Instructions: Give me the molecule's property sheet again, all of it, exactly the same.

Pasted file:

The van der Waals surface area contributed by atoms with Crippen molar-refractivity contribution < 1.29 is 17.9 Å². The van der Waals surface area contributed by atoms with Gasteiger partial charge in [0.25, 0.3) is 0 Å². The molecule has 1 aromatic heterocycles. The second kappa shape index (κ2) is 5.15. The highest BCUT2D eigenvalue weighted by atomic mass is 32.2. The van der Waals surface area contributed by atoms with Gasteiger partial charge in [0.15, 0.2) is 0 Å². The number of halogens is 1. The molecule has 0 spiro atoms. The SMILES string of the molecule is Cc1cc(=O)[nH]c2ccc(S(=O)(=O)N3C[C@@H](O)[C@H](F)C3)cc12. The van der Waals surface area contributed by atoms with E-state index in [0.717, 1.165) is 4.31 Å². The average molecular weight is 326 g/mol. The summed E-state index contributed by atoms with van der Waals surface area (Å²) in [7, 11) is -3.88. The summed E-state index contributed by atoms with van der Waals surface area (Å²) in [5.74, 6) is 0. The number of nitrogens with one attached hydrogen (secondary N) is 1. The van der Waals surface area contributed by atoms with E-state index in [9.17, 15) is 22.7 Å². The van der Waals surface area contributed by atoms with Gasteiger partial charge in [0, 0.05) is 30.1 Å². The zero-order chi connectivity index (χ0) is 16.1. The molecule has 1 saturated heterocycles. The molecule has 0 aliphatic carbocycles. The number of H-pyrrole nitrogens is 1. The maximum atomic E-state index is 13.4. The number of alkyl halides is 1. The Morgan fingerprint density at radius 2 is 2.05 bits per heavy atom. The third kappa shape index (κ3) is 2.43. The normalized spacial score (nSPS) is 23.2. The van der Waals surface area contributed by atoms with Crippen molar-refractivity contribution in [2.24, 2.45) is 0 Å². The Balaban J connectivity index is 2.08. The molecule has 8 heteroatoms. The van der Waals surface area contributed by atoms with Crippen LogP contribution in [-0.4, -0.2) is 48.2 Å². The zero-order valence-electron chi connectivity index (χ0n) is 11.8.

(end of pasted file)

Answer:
The van der Waals surface area contributed by atoms with Crippen molar-refractivity contribution < 1.29 is 17.9 Å². The van der Waals surface area contributed by atoms with Gasteiger partial charge in [0.25, 0.3) is 0 Å². The molecule has 1 aromatic heterocycles. The second kappa shape index (κ2) is 5.15. The highest BCUT2D eigenvalue weighted by atomic mass is 32.2. The van der Waals surface area contributed by atoms with Gasteiger partial charge in [0.15, 0.2) is 0 Å². The number of halogens is 1. The molecule has 0 spiro atoms. The SMILES string of the molecule is Cc1cc(=O)[nH]c2ccc(S(=O)(=O)N3C[C@@H](O)[C@H](F)C3)cc12. The van der Waals surface area contributed by atoms with E-state index in [0.717, 1.165) is 4.31 Å². The average molecular weight is 326 g/mol. The summed E-state index contributed by atoms with van der Waals surface area (Å²) in [7, 11) is -3.88. The summed E-state index contributed by atoms with van der Waals surface area (Å²) in [5.74, 6) is 0. The number of nitrogens with one attached hydrogen (secondary N) is 1. The van der Waals surface area contributed by atoms with E-state index in [9.17, 15) is 22.7 Å². The van der Waals surface area contributed by atoms with Gasteiger partial charge in [0, 0.05) is 30.1 Å². The zero-order chi connectivity index (χ0) is 16.1. The molecule has 1 saturated heterocycles. The molecule has 0 aliphatic carbocycles. The number of H-pyrrole nitrogens is 1. The maximum atomic E-state index is 13.4. The number of alkyl halides is 1. The Morgan fingerprint density at radius 2 is 2.05 bits per heavy atom. The third kappa shape index (κ3) is 2.43. The normalized spacial score (nSPS) is 23.2. The van der Waals surface area contributed by atoms with Crippen molar-refractivity contribution in [2.24, 2.45) is 0 Å². The Balaban J connectivity index is 2.08. The molecule has 8 heteroatoms. The van der Waals surface area contributed by atoms with Crippen LogP contribution in [-0.4, -0.2) is 48.2 Å². The zero-order valence-electron chi connectivity index (χ0n) is 11.8.